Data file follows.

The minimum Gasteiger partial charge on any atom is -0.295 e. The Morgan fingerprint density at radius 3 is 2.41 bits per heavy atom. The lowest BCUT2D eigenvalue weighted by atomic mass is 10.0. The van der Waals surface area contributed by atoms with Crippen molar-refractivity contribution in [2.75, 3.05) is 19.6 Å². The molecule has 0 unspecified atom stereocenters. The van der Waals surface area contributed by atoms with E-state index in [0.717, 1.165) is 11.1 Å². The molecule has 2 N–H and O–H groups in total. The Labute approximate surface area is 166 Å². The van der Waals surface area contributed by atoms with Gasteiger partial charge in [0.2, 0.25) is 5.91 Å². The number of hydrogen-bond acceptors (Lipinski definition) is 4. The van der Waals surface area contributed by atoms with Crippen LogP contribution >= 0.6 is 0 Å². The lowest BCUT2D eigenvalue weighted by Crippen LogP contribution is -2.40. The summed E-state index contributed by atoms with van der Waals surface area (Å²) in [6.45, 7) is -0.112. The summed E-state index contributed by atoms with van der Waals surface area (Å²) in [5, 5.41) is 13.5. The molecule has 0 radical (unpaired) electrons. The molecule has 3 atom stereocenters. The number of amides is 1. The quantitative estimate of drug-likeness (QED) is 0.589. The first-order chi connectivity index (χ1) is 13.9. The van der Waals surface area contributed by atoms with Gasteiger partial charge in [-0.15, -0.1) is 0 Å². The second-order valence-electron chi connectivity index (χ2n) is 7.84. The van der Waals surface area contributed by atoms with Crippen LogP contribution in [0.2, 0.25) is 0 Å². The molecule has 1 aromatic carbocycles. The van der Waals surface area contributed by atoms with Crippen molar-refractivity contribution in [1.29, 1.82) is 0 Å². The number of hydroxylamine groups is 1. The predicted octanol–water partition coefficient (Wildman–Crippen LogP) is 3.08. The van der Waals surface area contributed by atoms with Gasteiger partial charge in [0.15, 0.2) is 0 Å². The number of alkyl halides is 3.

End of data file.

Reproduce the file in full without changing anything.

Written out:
The minimum Gasteiger partial charge on any atom is -0.295 e. The Morgan fingerprint density at radius 3 is 2.41 bits per heavy atom. The lowest BCUT2D eigenvalue weighted by atomic mass is 10.0. The van der Waals surface area contributed by atoms with Crippen molar-refractivity contribution in [2.75, 3.05) is 19.6 Å². The molecule has 0 unspecified atom stereocenters. The van der Waals surface area contributed by atoms with E-state index in [0.717, 1.165) is 11.1 Å². The molecule has 2 N–H and O–H groups in total. The Labute approximate surface area is 166 Å². The van der Waals surface area contributed by atoms with Gasteiger partial charge in [0.2, 0.25) is 5.91 Å². The number of hydrogen-bond acceptors (Lipinski definition) is 4. The van der Waals surface area contributed by atoms with Crippen LogP contribution >= 0.6 is 0 Å². The lowest BCUT2D eigenvalue weighted by Crippen LogP contribution is -2.40. The summed E-state index contributed by atoms with van der Waals surface area (Å²) in [6.45, 7) is -0.112. The summed E-state index contributed by atoms with van der Waals surface area (Å²) in [5, 5.41) is 13.5. The molecule has 0 radical (unpaired) electrons. The molecule has 3 atom stereocenters. The number of amides is 1. The quantitative estimate of drug-likeness (QED) is 0.589. The first-order chi connectivity index (χ1) is 13.9. The van der Waals surface area contributed by atoms with Gasteiger partial charge in [-0.15, -0.1) is 0 Å². The second-order valence-electron chi connectivity index (χ2n) is 7.84. The van der Waals surface area contributed by atoms with Crippen LogP contribution in [0.2, 0.25) is 0 Å². The molecule has 1 aromatic carbocycles. The van der Waals surface area contributed by atoms with Crippen molar-refractivity contribution in [1.29, 1.82) is 0 Å². The number of hydroxylamine groups is 1. The predicted octanol–water partition coefficient (Wildman–Crippen LogP) is 3.08. The van der Waals surface area contributed by atoms with Gasteiger partial charge in [0.15, 0.2) is 0 Å². The number of alkyl halides is 3.